Sodium peroxide

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Sodium peroxide
Sodium peroxide
Sodium peroxide 2grams.jpg
Identifiers
CAS number 1313-60-6 YesY
PubChem 14803
EC number 215-209-4
UN number 1504
RTECS number WD3450000
Jmol-3D images Image 1
Properties
Molecular formula Na2O2
Molar mass 77.98 g/mol
Appearance yellow to white powder
Density 2.805 g/cm3
Melting point 460 °C (860 °F; 733 K) (decomposes)
Boiling point 657 °C (1,215 °F; 930 K) (decomposes)
Solubility in water reacts violently
Solubility soluble in acid
insoluble in alkali
Structure
Crystal structure Hexagonal
Thermochemistry
Std molar
entropy
So298
95 J·mol−1·K−1[1]
Std enthalpy of
formation
ΔfHo298
−515 kJ·mol−1[1]
Hazards
MSDS External MSDS
EU Index 011-003-00-1
EU classification Oxidising agent O Corrosive C
R-phrases R8, R35
S-phrases (S1/2), S8, S27, S39, S45
NFPA 704
Flammability code 0: Will not burn. E.g., water Health code 2: Intense or continued but not chronic exposure could cause temporary incapacitation or possible residual injury. E.g., chloroform Reactivity code 1: Normally stable, but can become unstable at elevated temperatures and pressures. E.g., calcium Special hazard OX: Oxidizer. E.g., potassium perchlorateNFPA 704 four-colored diamond
Flash point Non-flammable
Related compounds
Other cations Lithium peroxide
Potassium peroxide
Rubidium peroxide
Caesium peroxide
Related sodium oxides Sodium oxide
Sodium superoxide
Related compounds Sodium hydroxide
Hydrogen peroxide
Except where noted otherwise, data are given for materials in their standard state (at 25 °C (77 °F), 100 kPa)
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Infobox references

Sodium peroxide is the inorganic compound with the formula Na2O2. This solid is the product when sodium is burned with oxygen.[2] It is a strong base and a potent oxidizing agent. It exists in several hydrates and peroxyhydrates including Na2O2·2H2O2·4H2O, Na2O2·2H2O, Na2O2·2H2O2, and Na2O2·8H2O.[3]

Properties[edit]

Sodium peroxide crystallizes with hexagonal symmetry.[4] Upon heating, the hexagonal form undergoes a transition into a phase of unknown symmetry at 512 °C.[5] With further heating above the 675 °C melting point, the compound decomposes to NaO, releasing O2, before reaching a boiling point.[6]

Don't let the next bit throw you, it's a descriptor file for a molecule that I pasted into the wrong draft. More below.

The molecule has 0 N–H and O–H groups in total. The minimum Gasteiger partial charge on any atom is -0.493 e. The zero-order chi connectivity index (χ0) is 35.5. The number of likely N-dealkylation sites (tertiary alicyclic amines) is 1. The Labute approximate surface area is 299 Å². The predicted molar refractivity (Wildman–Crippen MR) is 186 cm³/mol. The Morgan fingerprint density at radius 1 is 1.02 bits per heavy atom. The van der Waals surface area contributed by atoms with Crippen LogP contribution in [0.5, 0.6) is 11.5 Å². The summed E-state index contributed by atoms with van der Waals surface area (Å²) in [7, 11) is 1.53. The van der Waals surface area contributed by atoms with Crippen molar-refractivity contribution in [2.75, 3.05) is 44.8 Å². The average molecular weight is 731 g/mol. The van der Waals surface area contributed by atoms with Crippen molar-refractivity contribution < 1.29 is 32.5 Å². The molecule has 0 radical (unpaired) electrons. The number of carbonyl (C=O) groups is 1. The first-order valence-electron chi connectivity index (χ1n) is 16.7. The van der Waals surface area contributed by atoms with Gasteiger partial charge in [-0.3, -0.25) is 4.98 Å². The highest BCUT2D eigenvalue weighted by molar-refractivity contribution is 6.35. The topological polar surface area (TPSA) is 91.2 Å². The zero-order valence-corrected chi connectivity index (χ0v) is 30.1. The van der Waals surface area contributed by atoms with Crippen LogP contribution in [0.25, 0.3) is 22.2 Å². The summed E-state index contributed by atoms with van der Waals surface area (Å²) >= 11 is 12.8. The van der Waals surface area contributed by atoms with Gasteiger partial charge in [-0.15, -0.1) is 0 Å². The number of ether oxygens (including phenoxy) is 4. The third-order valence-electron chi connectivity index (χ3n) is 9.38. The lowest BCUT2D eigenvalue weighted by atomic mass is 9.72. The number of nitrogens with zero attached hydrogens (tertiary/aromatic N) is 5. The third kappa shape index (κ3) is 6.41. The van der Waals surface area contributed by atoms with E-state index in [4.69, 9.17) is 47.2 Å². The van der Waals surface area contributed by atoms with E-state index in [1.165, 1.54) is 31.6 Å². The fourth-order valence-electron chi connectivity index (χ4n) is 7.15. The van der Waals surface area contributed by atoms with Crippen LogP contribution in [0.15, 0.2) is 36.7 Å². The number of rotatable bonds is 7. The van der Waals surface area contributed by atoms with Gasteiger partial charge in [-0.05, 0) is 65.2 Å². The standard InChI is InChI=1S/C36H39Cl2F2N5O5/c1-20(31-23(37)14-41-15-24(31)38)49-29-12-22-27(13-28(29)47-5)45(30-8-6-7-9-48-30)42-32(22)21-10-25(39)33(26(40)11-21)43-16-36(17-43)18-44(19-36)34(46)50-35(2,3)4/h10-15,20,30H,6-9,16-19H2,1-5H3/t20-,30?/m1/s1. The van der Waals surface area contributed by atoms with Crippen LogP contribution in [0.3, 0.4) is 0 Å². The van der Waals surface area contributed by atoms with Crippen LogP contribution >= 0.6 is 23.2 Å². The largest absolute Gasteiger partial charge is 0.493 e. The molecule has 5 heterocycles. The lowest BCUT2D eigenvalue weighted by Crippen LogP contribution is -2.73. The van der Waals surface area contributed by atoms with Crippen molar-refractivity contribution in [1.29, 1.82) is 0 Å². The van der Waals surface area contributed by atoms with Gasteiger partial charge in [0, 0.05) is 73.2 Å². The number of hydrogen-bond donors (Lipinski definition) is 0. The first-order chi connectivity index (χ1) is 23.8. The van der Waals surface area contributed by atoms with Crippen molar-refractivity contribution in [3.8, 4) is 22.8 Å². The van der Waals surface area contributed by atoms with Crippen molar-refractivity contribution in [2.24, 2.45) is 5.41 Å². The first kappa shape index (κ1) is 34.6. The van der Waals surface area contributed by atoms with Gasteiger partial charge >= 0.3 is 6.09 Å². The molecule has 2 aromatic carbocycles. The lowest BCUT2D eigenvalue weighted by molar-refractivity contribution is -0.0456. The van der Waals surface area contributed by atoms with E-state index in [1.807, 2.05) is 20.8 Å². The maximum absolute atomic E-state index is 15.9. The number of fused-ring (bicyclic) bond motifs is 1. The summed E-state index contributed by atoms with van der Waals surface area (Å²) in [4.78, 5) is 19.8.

2Na2O2 → 2Na2 + O2

Sodium peroxide is hydrolyzed to give sodium hydroxide and hydrogen peroxide according to the reaction:

Na2O2 + 2 H2O → 2 NaOH +H2O2

Preparation[edit]

The synthesis is no longer of commercial significance since the development of efficient routes to hydrogen peroxide.[dubious ][3] Sodium peroxide formerly was prepared on a large scale by the reaction with sodium with oxygen at 130–200 °C, a process that generates sodium oxide, which in a separate stage absorbs oxygen:[5]

4 Na + O2 → 2 Na2O
2 Na2O + O2 → 2 Na2O2

More specialized routes have been developed. At ambient temperatures (0–20 °C), O2 reacts with a dilute (0.1–5.0 mole percent) sodium amalgam. It may also be produced by passing ozone gas over solid sodium iodide inside a platinum or palladium tube. The ozone oxidizes the sodium to form sodium peroxide. The iodine is freed into iodine crystals, which can be sublimed by mild heating. The platinum or palladium catalyzes the reaction and is not attacked by the sodium peroxide.

Uses[edit]

Sodium peroxide was used to bleach wood pulp for the production of paper and textiles. Presently it is mainly used for specialized laboratory operations, e.g. the extraction of minerals from various ores. Sodium peroxide may go by the commercial names of Solozone[5] and Flocool.[6] In chemistry preparations, sodium peroxide is used as an oxidizing agent. It is also used as an oxygen source by reacting it with carbon dioxide to produce oxygen and sodium carbonate; it is thus particularly useful in scuba gear, submarines, etc. Lithium peroxide has similar uses.

References[edit]

  1. ^ a b Zumdahl, Steven S. (2009). Chemical Principles 6th Ed. Houghton Mifflin Company. p. A23. ISBN 0-618-94690-X. 
  2. ^ Greenwood, Norman N.; Earnshaw, Alan (1984). Chemistry of the Elements. Oxford: Pergamon Press. p. 98. ISBN 0-08-022057-6. 
  3. ^ a b Harald Jakob, Stefan Leininger, Thomas Lehmann, Sylvia Jacobi, Sven Gutewort “Peroxo Compounds, Inorganic” Ullmann's Encyclopedia of Industrial Chemistry, 2007, Wiley-VCH, Weinheim. doi:10.1002/14356007.a19_177.pub2
  4. ^ Tallman, R. L.; Margrave, J. L.; Bailey, S. W. (1957). "The Crystal Structure Of Sodium Peroxide". J. Am. Chem. Soc. 79 (11): 2979–80. doi:10.1021/ja01568a087. 
  5. ^ a b c Macintyre, J. E., ed. Dictionary of Inorganic Compounds, Chapman & Hall: 1992.
  6. ^ a b Lewis, R. J. Sax's Dangerous Properties of Industrial Materials, 10th ed., John Wiley & Sons, Inc.: 2000.

External links[edit]